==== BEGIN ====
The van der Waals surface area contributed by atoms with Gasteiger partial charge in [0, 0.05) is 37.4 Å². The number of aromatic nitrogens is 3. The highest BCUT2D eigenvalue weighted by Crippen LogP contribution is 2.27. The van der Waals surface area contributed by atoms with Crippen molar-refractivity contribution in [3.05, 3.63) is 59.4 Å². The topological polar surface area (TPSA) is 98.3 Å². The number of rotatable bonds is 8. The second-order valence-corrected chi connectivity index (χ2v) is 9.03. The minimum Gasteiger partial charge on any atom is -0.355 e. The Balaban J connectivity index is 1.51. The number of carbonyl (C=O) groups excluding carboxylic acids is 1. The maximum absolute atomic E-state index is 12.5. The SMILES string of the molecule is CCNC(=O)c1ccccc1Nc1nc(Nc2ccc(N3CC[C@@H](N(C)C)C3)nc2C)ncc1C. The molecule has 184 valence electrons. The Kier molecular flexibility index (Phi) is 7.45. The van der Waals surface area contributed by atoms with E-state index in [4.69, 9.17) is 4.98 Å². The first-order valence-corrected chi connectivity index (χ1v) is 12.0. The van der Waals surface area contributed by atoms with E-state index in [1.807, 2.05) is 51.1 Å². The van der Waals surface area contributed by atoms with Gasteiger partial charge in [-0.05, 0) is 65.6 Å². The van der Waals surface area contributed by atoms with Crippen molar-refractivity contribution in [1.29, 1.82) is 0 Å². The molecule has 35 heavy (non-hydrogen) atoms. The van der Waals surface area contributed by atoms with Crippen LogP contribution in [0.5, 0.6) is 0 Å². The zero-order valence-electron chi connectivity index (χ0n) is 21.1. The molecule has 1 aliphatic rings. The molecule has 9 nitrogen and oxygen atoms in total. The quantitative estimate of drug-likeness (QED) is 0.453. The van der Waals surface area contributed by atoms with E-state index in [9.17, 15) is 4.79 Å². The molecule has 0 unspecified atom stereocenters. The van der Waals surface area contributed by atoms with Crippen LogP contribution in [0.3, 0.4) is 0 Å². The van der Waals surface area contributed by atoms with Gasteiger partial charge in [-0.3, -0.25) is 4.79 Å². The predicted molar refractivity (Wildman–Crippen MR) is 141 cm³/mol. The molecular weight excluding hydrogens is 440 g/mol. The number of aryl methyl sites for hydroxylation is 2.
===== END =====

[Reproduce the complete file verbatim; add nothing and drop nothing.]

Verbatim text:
The van der Waals surface area contributed by atoms with Gasteiger partial charge in [0, 0.05) is 37.4 Å². The number of aromatic nitrogens is 3. The highest BCUT2D eigenvalue weighted by Crippen LogP contribution is 2.27. The van der Waals surface area contributed by atoms with Crippen molar-refractivity contribution in [3.05, 3.63) is 59.4 Å². The topological polar surface area (TPSA) is 98.3 Å². The number of rotatable bonds is 8. The second-order valence-corrected chi connectivity index (χ2v) is 9.03. The minimum Gasteiger partial charge on any atom is -0.355 e. The Balaban J connectivity index is 1.51. The number of carbonyl (C=O) groups excluding carboxylic acids is 1. The maximum absolute atomic E-state index is 12.5. The SMILES string of the molecule is CCNC(=O)c1ccccc1Nc1nc(Nc2ccc(N3CC[C@@H](N(C)C)C3)nc2C)ncc1C. The molecule has 184 valence electrons. The Kier molecular flexibility index (Phi) is 7.45. The van der Waals surface area contributed by atoms with E-state index in [4.69, 9.17) is 4.98 Å². The first-order valence-corrected chi connectivity index (χ1v) is 12.0. The van der Waals surface area contributed by atoms with E-state index in [1.807, 2.05) is 51.1 Å². The van der Waals surface area contributed by atoms with Gasteiger partial charge in [-0.05, 0) is 65.6 Å². The van der Waals surface area contributed by atoms with Crippen molar-refractivity contribution in [1.29, 1.82) is 0 Å². The molecule has 35 heavy (non-hydrogen) atoms. The van der Waals surface area contributed by atoms with Crippen LogP contribution in [0.5, 0.6) is 0 Å². The zero-order valence-electron chi connectivity index (χ0n) is 21.1. The molecule has 1 aliphatic rings. The molecule has 9 nitrogen and oxygen atoms in total. The quantitative estimate of drug-likeness (QED) is 0.453. The van der Waals surface area contributed by atoms with E-state index in [9.17, 15) is 4.79 Å². The molecule has 0 unspecified atom stereocenters. The van der Waals surface area contributed by atoms with Crippen LogP contribution in [0.3, 0.4) is 0 Å². The van der Waals surface area contributed by atoms with Gasteiger partial charge in [-0.3, -0.25) is 4.79 Å². The predicted molar refractivity (Wildman–Crippen MR) is 141 cm³/mol. The molecular weight excluding hydrogens is 440 g/mol. The number of aryl methyl sites for hydroxylation is 2.